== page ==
Malta has lifted its public health emergency warning, as the authorities repeal a raft of legal notices which introduced restrictions to contain the spread of coronavirus. 

The lifting comes into force on June 30.

Legal notices introduced late on Monday mean controls on social gatherings, the opening of schools or the law courts and suspensions of legal times will be no longer in force as of June 30.

This means schools will also be permitted to reopen in September.

The government also published a separate legal notice enabling travel to and from 22 countries from July 1. 

The countries are Austria, Cyprus, the Czech Republic, Denmark, Estonia, Finland, Hungary, Iceland, Ireland, Germany, Latvia, Lithuania, Luxembourg, Norway, Italy (except Emilia Romagna, Lombardy and Piemonte), France, (except Ile-de-France), Slovakia, Switzerland, Greece, Croatia, Spain, (except Madrid, Catalonia, Castilla-La Mancha, Castile and Leon) and Poland.

Israel, one of the countries listed in an initial list of destinations people from Malta can fly to from July 1, is not included in the legal notice.

A significant number of EU countries have already lifted their travel restrictions.

Malta International Airport is putting in place a set of measures to safeguard the wellbeing of travellers and airport employees ahead of the partial lifting of the travel ban on July 1. Prime Minister Robert Abela said restrictions to all other destinations will be lifted by July 15.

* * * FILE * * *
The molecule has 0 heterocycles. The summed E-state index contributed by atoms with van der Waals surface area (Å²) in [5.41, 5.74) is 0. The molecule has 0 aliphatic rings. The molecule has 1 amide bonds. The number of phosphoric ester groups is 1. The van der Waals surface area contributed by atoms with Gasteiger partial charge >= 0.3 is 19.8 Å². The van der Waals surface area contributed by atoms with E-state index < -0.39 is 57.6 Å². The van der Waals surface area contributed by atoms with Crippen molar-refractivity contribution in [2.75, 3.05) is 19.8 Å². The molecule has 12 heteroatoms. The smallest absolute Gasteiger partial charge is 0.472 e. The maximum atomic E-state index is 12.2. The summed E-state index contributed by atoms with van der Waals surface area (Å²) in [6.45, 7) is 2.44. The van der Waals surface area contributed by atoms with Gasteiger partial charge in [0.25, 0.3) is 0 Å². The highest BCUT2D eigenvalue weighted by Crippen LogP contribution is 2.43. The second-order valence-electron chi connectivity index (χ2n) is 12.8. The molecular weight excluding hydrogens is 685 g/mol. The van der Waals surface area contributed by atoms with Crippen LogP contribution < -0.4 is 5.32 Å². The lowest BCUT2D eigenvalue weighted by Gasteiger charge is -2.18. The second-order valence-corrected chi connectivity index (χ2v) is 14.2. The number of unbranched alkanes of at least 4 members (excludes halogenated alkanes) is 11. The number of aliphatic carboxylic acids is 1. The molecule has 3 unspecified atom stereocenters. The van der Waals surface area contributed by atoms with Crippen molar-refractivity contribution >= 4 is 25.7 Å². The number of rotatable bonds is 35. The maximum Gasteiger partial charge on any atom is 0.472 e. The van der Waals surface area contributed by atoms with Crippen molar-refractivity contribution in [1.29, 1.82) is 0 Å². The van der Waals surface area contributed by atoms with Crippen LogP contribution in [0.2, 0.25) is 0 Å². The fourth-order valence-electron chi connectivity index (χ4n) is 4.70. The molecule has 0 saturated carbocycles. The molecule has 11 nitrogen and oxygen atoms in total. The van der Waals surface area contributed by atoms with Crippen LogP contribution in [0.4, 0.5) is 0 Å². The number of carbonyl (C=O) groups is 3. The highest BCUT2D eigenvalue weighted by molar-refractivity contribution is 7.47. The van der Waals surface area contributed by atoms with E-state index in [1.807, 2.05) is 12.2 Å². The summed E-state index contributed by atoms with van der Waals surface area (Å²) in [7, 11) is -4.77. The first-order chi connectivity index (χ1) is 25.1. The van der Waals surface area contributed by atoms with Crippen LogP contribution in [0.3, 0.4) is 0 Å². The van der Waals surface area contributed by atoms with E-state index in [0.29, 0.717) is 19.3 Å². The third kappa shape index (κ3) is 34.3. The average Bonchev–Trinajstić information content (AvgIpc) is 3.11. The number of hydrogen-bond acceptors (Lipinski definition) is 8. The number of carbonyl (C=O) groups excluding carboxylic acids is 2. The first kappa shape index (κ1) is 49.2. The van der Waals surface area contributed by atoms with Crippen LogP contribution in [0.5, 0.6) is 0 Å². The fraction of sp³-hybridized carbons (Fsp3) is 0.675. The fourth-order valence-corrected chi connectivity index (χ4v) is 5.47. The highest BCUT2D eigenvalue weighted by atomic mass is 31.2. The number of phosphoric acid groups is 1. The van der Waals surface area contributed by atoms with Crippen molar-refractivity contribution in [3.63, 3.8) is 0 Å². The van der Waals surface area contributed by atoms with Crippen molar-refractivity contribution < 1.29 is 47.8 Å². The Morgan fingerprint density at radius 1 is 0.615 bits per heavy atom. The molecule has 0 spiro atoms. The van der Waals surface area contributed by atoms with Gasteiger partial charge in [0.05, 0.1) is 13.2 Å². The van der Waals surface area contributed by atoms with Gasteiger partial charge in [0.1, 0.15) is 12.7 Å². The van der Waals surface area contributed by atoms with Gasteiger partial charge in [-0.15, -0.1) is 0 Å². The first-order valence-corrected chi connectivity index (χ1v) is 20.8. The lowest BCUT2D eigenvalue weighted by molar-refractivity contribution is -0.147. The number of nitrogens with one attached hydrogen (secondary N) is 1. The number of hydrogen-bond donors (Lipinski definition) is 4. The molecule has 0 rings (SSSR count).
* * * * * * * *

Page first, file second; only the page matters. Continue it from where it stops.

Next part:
The legal notices also provide for the reopening of schools, closed earlier this year with the rise of the COVID-19 threat. Their closure was later extended to the end of the scholastic year.

They will reopen in September with a legal notice repealing the order of their closure coming into force on June 30, by when the 2019/2020 scholastic year will be over.

The notice also repeals a number of other orders, including that suspending legal times relating to promise of sale agreements, notarial and related matters, that on the suspension of legal and judicial times, as well as those on the suspension of organised events and on the number of people in public spaces.

Abela said last weekend that that the pandemic was effectively over but Health Minister Chris Fearne said on Monday that mass events such as village feasts and large wedding receptions were still not recommended, despite the restrictions being lifted.

Malta has had 650 confirmed COVID-19 cases, although just 38 of those are active, current cases.

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